Turkish security forces on Monday and Tuesday held some 164 irregular migrants in the country's eastern provinces and rescued 258 asylum-seekers from the Aegean sea after an illegal pushback by Greece amid the ongoing migrant crisis due to instability in different countries of the region, mainly in Afghanistan and Syria, security sources said.
Gendarmerie forces in the eastern Ardahan province stopped three vehicles at a checkpoint and caught 27 irregular migrants as well as three drivers suspected of human trafficking.
The migrants were referred to the provincial migration office while the drivers were arrested.
Separately, in the eastern Van province, 73 migrants were found hiding at a shop in the Edremit district. The migrants, who were Afghan nationals, were later sent to the local migration office.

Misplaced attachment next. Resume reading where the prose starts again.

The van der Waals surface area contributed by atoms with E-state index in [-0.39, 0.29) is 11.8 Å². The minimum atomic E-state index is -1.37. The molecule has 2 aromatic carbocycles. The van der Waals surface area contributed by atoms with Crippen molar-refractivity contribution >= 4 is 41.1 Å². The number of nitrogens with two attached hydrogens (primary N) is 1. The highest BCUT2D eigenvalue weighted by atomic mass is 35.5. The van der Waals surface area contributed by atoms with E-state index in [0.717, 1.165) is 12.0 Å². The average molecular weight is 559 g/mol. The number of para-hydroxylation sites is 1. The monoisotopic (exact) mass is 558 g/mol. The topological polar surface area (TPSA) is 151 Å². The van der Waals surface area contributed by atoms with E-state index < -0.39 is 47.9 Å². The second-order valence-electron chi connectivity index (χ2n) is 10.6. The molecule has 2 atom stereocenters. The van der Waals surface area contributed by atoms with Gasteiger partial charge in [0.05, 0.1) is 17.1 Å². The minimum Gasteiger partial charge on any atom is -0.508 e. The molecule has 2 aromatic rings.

The shop owner along with another individual were held on suspicion of human smuggling.
In the eastern Bitlis province, gendarmerie forces also held 64 irregular migrants and arrested six people for aiding illegal border crossings.
Faced with a potential migrant wave due to the instability in Afghanistan, Turkey has maximized measures on its eastern border. Turkey is continuing efforts to bolster the security of its border with Iran to prevent any new influx of migrants. The beefed-up border measures in Turkey, which already hosts nearly 4 million Syrian refugees and is a staging post for many migrants trying to reach Europe, began as the Taliban started advancing in Afghanistan and took over Kabul.